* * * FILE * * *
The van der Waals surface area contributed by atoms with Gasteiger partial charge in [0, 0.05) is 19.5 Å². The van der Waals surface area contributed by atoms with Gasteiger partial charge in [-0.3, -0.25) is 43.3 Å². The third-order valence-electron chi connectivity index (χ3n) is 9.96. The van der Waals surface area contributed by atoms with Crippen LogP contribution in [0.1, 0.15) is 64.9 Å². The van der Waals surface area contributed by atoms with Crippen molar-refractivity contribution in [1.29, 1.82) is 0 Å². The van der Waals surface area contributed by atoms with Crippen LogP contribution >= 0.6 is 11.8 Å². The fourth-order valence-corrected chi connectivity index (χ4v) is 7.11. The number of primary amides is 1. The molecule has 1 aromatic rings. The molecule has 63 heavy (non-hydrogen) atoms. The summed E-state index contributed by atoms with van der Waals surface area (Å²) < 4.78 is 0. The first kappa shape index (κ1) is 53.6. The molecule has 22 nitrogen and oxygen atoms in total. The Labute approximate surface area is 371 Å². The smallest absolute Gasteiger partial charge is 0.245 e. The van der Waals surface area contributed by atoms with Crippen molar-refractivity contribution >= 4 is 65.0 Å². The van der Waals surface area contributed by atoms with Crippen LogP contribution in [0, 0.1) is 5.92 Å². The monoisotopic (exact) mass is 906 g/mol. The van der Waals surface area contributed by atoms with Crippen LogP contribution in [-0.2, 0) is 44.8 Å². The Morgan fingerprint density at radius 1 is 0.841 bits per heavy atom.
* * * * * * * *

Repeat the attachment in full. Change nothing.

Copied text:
The van der Waals surface area contributed by atoms with Gasteiger partial charge in [0, 0.05) is 19.5 Å². The van der Waals surface area contributed by atoms with Gasteiger partial charge in [-0.3, -0.25) is 43.3 Å². The third-order valence-electron chi connectivity index (χ3n) is 9.96. The van der Waals surface area contributed by atoms with Crippen LogP contribution in [0.1, 0.15) is 64.9 Å². The van der Waals surface area contributed by atoms with Crippen molar-refractivity contribution in [1.29, 1.82) is 0 Å². The van der Waals surface area contributed by atoms with Crippen LogP contribution >= 0.6 is 11.8 Å². The fourth-order valence-corrected chi connectivity index (χ4v) is 7.11. The number of primary amides is 1. The molecule has 1 aromatic rings. The molecule has 63 heavy (non-hydrogen) atoms. The summed E-state index contributed by atoms with van der Waals surface area (Å²) < 4.78 is 0. The first kappa shape index (κ1) is 53.6. The molecule has 22 nitrogen and oxygen atoms in total. The Labute approximate surface area is 371 Å². The smallest absolute Gasteiger partial charge is 0.245 e. The van der Waals surface area contributed by atoms with Crippen molar-refractivity contribution >= 4 is 65.0 Å². The van der Waals surface area contributed by atoms with Crippen LogP contribution in [0, 0.1) is 5.92 Å². The monoisotopic (exact) mass is 906 g/mol. The van der Waals surface area contributed by atoms with Crippen LogP contribution in [-0.2, 0) is 44.8 Å². The Morgan fingerprint density at radius 1 is 0.841 bits per heavy atom.